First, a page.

Tuesday, 29 March 2011

Signs of the times: Autumn #11

More comparisons between the British countryside of today and that from 1959-1961 in the paintings of Charles Tunnicliffe in the Ladybird "What to look for..." series of books.

We’re for the laird’s wuid,
Geordie speels the tree,
Shakes aa the conkers
Doun on me.”

J. K. Annand (1908-1993) (from: "Conkers", in Bairn Rhymes, Mercat Press, 1999)

(Copyright:Ladybird Books)

Autumn Picture 11
Wow – what a festival of chestnut colours on show here – conkers from the horse-chestnut, with a beautiful little chestnut-coloured weasel, And still more autumnal fungi, with some purple-coloured wood blewit mushrooms (yet another delicious edible species).

The horse-chestnut is not a native tree in Britain, but is widespread and naturalised. We’ve looked at it previously here and now we reach the fruiting stage, with the basis for the world’s finest nut-based children’s gladiatorial game, conkers, scattered all over the ground! Just in case you've never played... look here! This is what I spent a considerable percentage of my childhood Autumns doing, collecting for and preparing conkers for. I was never any good though but I still remember the excitement at finding a big conker - would this be THE ONE? The one that is unbreakable, unbeatable and can be retired a champion of many smashed conkers? I suspect officialdom's risk aversion masquerading as supposed health and safety concerns will have stolen the joy of conker fights from many of our playgrounds. But happy to be proved wrong about that!

Wood blewits (Lepista nuda) can be found in woodlands, hedgerows and gardens. They are up there among the best of our edible mushrooms. As with previous pictures showing fungi, I’m unable to comment on how well this species has done in the past few decades, as we have no reliable long-term data on trends in populations of fungi like the wood blewit.There is more interest now, though, in understanding what is happening to our fungi and you can pick up a flavour (no pun intended) of the enthusiasm for fungal recording, conservation and gastronomy on this newish fungi site for Scotland, Scottish Fungi. I recommend that you take a look!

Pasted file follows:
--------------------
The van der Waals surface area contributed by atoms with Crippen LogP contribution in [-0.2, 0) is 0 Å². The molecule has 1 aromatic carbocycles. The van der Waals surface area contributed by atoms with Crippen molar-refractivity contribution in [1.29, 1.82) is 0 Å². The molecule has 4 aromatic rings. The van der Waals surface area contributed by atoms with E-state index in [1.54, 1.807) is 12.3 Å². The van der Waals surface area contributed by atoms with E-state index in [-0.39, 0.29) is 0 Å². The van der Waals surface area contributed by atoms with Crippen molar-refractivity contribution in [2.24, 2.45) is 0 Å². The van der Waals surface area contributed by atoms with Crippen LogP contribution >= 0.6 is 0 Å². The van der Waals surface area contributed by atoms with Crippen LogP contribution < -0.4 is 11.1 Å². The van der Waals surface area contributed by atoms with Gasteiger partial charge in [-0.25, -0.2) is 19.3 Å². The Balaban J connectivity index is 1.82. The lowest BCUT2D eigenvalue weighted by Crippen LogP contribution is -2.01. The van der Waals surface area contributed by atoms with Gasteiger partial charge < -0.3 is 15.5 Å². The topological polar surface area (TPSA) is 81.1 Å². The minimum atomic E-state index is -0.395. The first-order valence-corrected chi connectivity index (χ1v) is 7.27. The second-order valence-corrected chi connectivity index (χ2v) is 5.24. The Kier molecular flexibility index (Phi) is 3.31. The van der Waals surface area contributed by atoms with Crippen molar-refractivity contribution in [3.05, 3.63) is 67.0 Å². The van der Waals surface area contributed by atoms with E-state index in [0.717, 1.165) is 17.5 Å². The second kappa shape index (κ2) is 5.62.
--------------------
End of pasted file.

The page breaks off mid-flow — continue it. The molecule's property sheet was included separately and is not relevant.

The weasel (Mustela nivalis) is Britain’s smallest member of the mustelid family of carnivorous mammals (otters, badgers, polecats, martins, stoats, etc). Small but fierce! Like other members of the mustelid family, weasels are highly active hunters, with sharp teeth and keen senses of sight, hearing and smell, even seeing well in the dark. Weasels will live anywhere that there is suitable cover and prey, from coastal dunes to woods and uplands. Most of their diet consists of voles and mice and weasels eat prey equivalent to about a third of their body weight EACH DAY! They will also take over and live in the burrow of a prey item, lining it with the fur of their prey.

In terms of the status of weasels in Britain over the past 50 or so years, the Joint Nature Conservation Committee’s review of British mammals indicates a possible British population of about 450,000, of which around 106,000 are in Scotland. At the start of the 20th century, weasels were extremely common In England, Scotland and Wales. The outbreak of myxomatosis in rabbits in the early 1950s led to increased vegetation growth and a great abundance of small rodents in 1957-1958. This led to a record catch of weasels on game estates (I refer you here back to my rant about the downer we seem to have on predatory mammals in Britian - see the second half of that post). There has been a progressive decline in the number of weasels killed since 1961, most marked in East Anglia and the East Midlands but barely noticeable in the south-west and Scotland. The gradual recovery of the stoat from the early 1960s to the mid-1970s was accompanied by a substantial decline in the number of weasels, perhaps due to competition. Since the mid-1970s, however, the number of stoats killed by gamekeepers has declined again, but there has been no apparent increase in the number of weasels killed.


  1. Great post big bro!,
    i see stoats nearly every day but been a long time since i saw a weasel,

  2. I second the first line of C-K's comment.

    Absolutely stoatin' post SNB!



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